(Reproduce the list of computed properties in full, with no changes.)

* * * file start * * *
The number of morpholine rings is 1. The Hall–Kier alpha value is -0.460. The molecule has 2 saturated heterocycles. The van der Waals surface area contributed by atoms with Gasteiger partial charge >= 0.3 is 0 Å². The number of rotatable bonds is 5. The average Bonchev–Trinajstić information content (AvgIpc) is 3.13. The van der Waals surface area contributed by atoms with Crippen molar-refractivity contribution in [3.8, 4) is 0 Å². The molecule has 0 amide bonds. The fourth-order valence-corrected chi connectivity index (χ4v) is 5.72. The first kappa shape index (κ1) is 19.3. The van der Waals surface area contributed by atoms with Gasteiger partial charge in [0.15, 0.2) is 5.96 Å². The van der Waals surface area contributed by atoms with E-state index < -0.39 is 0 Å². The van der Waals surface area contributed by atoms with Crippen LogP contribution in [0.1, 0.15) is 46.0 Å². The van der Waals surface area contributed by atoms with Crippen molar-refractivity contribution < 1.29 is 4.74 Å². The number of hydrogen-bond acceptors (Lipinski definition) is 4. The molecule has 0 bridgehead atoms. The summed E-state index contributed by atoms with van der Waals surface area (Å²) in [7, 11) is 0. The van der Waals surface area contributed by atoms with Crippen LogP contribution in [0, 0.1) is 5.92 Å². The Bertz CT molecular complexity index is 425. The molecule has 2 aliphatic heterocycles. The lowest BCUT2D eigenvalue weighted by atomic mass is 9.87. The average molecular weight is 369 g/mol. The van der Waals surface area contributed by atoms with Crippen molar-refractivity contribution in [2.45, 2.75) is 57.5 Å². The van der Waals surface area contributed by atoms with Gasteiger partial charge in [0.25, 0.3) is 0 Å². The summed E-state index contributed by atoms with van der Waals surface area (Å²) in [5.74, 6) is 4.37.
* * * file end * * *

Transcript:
The number of morpholine rings is 1. The Hall–Kier alpha value is -0.460. The molecule has 2 saturated heterocycles. The van der Waals surface area contributed by atoms with Gasteiger partial charge >= 0.3 is 0 Å². The number of rotatable bonds is 5. The average Bonchev–Trinajstić information content (AvgIpc) is 3.13. The van der Waals surface area contributed by atoms with Crippen molar-refractivity contribution in [3.8, 4) is 0 Å². The molecule has 0 amide bonds. The fourth-order valence-corrected chi connectivity index (χ4v) is 5.72. The first kappa shape index (κ1) is 19.3. The van der Waals surface area contributed by atoms with Gasteiger partial charge in [0.15, 0.2) is 5.96 Å². The van der Waals surface area contributed by atoms with E-state index < -0.39 is 0 Å². The van der Waals surface area contributed by atoms with Crippen LogP contribution in [0.1, 0.15) is 46.0 Å². The van der Waals surface area contributed by atoms with Crippen molar-refractivity contribution < 1.29 is 4.74 Å². The number of hydrogen-bond acceptors (Lipinski definition) is 4. The molecule has 0 bridgehead atoms. The summed E-state index contributed by atoms with van der Waals surface area (Å²) in [7, 11) is 0. The van der Waals surface area contributed by atoms with Crippen LogP contribution in [0, 0.1) is 5.92 Å². The Bertz CT molecular complexity index is 425. The molecule has 2 aliphatic heterocycles. The lowest BCUT2D eigenvalue weighted by atomic mass is 9.87. The average molecular weight is 369 g/mol. The van der Waals surface area contributed by atoms with Crippen molar-refractivity contribution in [2.45, 2.75) is 57.5 Å². The van der Waals surface area contributed by atoms with Gasteiger partial charge in [0.25, 0.3) is 0 Å². The summed E-state index contributed by atoms with van der Waals surface area (Å²) in [5.74, 6) is 4.37.